~Submitted by Whitney Woodhull-Smith, DPT-Raleigh Therapy Services Physical Therapist
Eat Smart, Move More!
Childhood obesity is a growing epidemic in North Carolina and the United States. Physical activity is one of the key lifestyle factors that can help you and your children achieve and maintain a healthy weight.
Please visit www.eatsmartmovemorenc.com for more information.
A take home message to apply to your every day life from this great site: “5-3-2-1-Almost None”
- 5 or more servings of fruits and vegetables daily
- 3 structured meals daily – eat breakfast, less fast food, and more meals prepared at home
- 2 hours or less of TV or video games daily
- 1 hour or more of moderate to vigorous physical activity daily
- Limit sugar-sweetened drinks to “almost none”
Filed under: Awareness, Physical Therapy, RTS Team, Therapy Ideas
~Submitted by Whitney Woodhull-Smith, DPT
Torticollis is the tightening or shortening of the sternocleidomastoid (SCM) muscle (a neck muscle). This tightness causes the head to lean toward the tight muscle and turn away from it. Torticollis is the third most common congenital musculoskeletal anomaly in newborns. It is not always known why torticollis occurs, but it is often caused by the position of the head or neck in utero or during labor and delivery. Plagiocephaly (flattening of the skull) is often related to torticollis and is worsened by spending too much time lying on the back. With torticollis there is a muscle imbalance and the baby has difficulty maintaining their head in the middle. The neck is tight when moved in the opposite direction.
Torticollis is treated with physical therapy. Performing stretches that your PT teaches you is vital to improving the baby’s condition. Physical therapy focuses on stretching the tightened SCM and strengthening the opposite SCM. It also addresses the baby’s gross motor development. Tummy time is key to strengthening neck muscles and slowing down the flattening of the head. If left untreated, torticollis can affect the baby’s skull, facial development, and alignment. Please make an appointment with your pediatrician if you are concerned about your baby’s neck or head shape.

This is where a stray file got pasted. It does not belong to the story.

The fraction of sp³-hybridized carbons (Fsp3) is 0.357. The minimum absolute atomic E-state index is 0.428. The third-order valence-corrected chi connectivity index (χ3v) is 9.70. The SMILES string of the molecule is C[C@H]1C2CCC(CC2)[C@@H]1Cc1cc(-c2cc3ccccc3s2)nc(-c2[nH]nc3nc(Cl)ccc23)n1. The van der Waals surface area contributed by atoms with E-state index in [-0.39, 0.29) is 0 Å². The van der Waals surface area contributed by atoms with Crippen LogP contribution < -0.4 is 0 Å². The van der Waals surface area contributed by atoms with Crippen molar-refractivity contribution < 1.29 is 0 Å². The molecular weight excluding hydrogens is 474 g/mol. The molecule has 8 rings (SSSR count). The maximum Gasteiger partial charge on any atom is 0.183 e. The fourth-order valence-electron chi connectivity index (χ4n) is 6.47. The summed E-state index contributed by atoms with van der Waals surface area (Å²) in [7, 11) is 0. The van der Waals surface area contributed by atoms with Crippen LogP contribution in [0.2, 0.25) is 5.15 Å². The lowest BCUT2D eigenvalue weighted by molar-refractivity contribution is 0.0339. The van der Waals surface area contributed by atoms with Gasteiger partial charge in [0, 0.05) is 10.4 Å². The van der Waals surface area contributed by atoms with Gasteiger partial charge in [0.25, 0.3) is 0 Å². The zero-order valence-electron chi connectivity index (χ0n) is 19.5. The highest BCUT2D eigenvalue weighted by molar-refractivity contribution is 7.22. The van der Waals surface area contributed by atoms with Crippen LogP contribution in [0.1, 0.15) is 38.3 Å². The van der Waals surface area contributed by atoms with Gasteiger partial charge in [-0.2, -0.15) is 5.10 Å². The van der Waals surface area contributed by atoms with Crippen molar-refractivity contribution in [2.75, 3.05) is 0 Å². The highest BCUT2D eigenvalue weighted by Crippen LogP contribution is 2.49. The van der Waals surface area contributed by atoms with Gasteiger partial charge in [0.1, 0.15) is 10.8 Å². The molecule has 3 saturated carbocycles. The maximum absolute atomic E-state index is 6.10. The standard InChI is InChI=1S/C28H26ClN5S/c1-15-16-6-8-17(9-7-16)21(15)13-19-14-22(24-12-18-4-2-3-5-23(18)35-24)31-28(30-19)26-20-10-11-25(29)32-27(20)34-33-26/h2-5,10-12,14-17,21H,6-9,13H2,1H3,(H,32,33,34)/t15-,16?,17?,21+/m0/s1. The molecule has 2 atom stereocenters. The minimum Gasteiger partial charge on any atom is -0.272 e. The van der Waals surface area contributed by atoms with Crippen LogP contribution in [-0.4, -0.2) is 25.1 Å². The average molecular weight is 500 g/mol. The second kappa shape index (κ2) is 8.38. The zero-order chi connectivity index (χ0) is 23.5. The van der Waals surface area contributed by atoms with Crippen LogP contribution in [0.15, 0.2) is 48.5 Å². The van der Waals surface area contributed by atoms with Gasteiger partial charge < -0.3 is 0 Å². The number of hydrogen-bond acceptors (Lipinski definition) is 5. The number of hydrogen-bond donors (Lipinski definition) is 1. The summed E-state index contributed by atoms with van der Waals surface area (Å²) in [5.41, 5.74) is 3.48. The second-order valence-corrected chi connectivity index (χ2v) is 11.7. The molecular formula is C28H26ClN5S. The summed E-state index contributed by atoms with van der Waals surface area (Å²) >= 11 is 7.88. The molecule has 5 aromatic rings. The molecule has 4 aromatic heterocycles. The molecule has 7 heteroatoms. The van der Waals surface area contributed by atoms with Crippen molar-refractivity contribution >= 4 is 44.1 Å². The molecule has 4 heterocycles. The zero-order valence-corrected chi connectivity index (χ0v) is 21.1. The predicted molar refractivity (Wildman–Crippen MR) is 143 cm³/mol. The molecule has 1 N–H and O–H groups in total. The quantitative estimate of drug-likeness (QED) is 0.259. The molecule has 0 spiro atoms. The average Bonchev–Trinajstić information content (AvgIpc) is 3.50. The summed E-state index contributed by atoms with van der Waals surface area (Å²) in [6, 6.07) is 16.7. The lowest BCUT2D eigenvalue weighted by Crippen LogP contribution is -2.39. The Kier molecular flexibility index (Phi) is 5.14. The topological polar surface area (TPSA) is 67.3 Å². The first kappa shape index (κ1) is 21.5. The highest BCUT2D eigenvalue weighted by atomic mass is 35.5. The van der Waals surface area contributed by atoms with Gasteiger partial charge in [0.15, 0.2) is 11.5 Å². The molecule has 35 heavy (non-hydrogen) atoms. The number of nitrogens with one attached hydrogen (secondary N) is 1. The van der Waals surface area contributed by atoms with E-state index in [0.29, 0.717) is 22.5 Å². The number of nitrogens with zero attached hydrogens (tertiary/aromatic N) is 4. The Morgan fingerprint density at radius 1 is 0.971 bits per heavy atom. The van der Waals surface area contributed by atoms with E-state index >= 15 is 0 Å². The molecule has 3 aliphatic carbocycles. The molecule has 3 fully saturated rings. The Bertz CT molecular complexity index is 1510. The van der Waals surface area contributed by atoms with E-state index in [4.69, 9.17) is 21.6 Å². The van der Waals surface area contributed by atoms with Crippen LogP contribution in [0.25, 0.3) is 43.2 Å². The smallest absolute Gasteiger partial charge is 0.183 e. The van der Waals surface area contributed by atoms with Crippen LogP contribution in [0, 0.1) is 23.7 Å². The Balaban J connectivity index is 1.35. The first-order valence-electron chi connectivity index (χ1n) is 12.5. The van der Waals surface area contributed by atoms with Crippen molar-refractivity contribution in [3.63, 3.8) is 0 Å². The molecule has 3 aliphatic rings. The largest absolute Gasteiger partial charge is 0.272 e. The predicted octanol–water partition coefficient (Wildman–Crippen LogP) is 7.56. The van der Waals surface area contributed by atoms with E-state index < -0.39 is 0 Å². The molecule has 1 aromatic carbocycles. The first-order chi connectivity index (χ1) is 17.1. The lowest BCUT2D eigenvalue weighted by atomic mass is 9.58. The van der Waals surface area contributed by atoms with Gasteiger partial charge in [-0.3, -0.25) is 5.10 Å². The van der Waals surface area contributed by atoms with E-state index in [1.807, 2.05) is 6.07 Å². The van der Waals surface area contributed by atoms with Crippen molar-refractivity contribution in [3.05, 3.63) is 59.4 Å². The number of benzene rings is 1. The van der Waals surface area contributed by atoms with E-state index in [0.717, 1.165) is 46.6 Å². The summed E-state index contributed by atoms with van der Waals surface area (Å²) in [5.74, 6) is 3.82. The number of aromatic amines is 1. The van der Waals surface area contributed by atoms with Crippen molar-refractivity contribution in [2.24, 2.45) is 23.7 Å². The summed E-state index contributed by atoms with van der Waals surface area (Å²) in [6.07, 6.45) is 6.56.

Filed under: RTS Team, Therapy Ideas, Topics
Often times before bringing their child in, parents will ask us, “What do you do during an evaluation?” Although every evaluation is different and unique for that specific child, there are some common processes that our physical therapists, occupational therapists, and speech therapists follow.
The therapist will talk with the parent/caregiver about your concerns, the child’s medical history, developmental history (including gross motor, fine motor, sensory integration, and/or speech and language skills), educational/academic history, behaviors, etc.
The therapist will interact with the child, using play-based assessment when appropriate, to observe certain skills.
Standardized test(s) may be given, depending on the child’s level of function, cooperation, and attention skills. We often use dynamic assessment measures as well. These include prompting the child to perform certain tasks/skills, teaching a skill and then testing, observation, clinical checklists, parent report, and documentation review.
The therapist may observe the child by himself/herself or with the parent in order look for skills from a clinical checklist.
At the end of the evaluation, your therapist will briefly discuss some initial impressions. However, a diagnosis may not be given until a later date so that the therapist can review all of the evaluation results.
Your therapist will be in touch with you within 5 business days to discuss results and treatment options, if appropriate.
Filed under: Evaluations